Music

Remember When Bobbie Gentry Walked Away?

The tenuous nature of fame means that several artists have walked away from the ACM Awards never to be seen again, but Bobbie Gentry may be the only country singer to have done it so deliberately.

On April 29, 1982, Gentry (then age 39) vanished. There was no farewell tour, final album or note about her plans — the “Ode to Billie Joe” singer just quietly canceled all upcoming appearances and never stepped into the spotlight again. Attempts to talk to her, meet with her or even figure out where (or if) she’s living have been denied.

“I’ve never met her. I’ve never talked to her,” Reba McEntire told media in 2020. Thirty years prior she’d turned Gentry’s “Fancy” into a major country music hit, but that didn’t do enough to earn a meeting or even a phone call.

“I talked to so many people who have gotten to work with her and know her and do stay in communication with her and I would say, ‘Hey, would you tell her that I’d really like to meet her sometime or talk to her or email or text or smoke signals or anything.’ I don’t care, I’d just really like to communicate with her,” McEntire said at the time.

By 1982, it had been more than a decade since Gentry had released an album, but she still had not lost her footing in the music community. Her Las Vegas show was successful. Fans still knew her as the “Ode to Billie Joe” singer, which, at that time, was more famous (and controversial) than “Old Town Road” by Lil Nas X is today.

During the 17th-annual ACM Awards in Las Vegas, Gentry showed up but did not win an award or perform. This may be the last public picture of her, taken at the show:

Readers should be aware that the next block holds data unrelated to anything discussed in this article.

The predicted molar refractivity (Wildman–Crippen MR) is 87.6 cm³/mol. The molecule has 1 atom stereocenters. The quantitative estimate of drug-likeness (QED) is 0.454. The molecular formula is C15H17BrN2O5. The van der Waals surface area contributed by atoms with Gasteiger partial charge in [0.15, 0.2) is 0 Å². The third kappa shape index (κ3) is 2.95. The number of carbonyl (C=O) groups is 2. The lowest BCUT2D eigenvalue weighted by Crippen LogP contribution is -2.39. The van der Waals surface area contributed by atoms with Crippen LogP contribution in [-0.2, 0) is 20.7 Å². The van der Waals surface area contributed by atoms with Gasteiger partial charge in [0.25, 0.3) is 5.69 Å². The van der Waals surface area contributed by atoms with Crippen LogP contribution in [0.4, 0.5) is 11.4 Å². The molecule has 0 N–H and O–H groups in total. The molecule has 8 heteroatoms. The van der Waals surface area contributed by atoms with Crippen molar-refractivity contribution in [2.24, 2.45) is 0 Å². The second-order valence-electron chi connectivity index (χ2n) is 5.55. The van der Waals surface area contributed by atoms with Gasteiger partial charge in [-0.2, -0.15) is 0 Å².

Ron Galella Collection via Getty

“She’s a mystery woman,” McEntire says.

She is a mystery woman, although recent reporting by the Washington Post and Medium have pulled back more layers. It would appear Gentry was still alive as of 2018 and likely living near Memphis. Wouldn’t it be something if she returned for one final bow?

“Bobbie’s disappearance, whilst fascinating to the public, has come at a price,” Gentry archivist Andrew Batt told Medium in 2018. “Without her presence and the renewed celebrity that would engender, her reputation has suffered.”

Indeed, the conversation around Gentry is around the mystery, not her influential music and groundbreaking sense of business. Is she a Country Music Hall of Famer? Debatable, but at least exhibit in her honor is long overdue.

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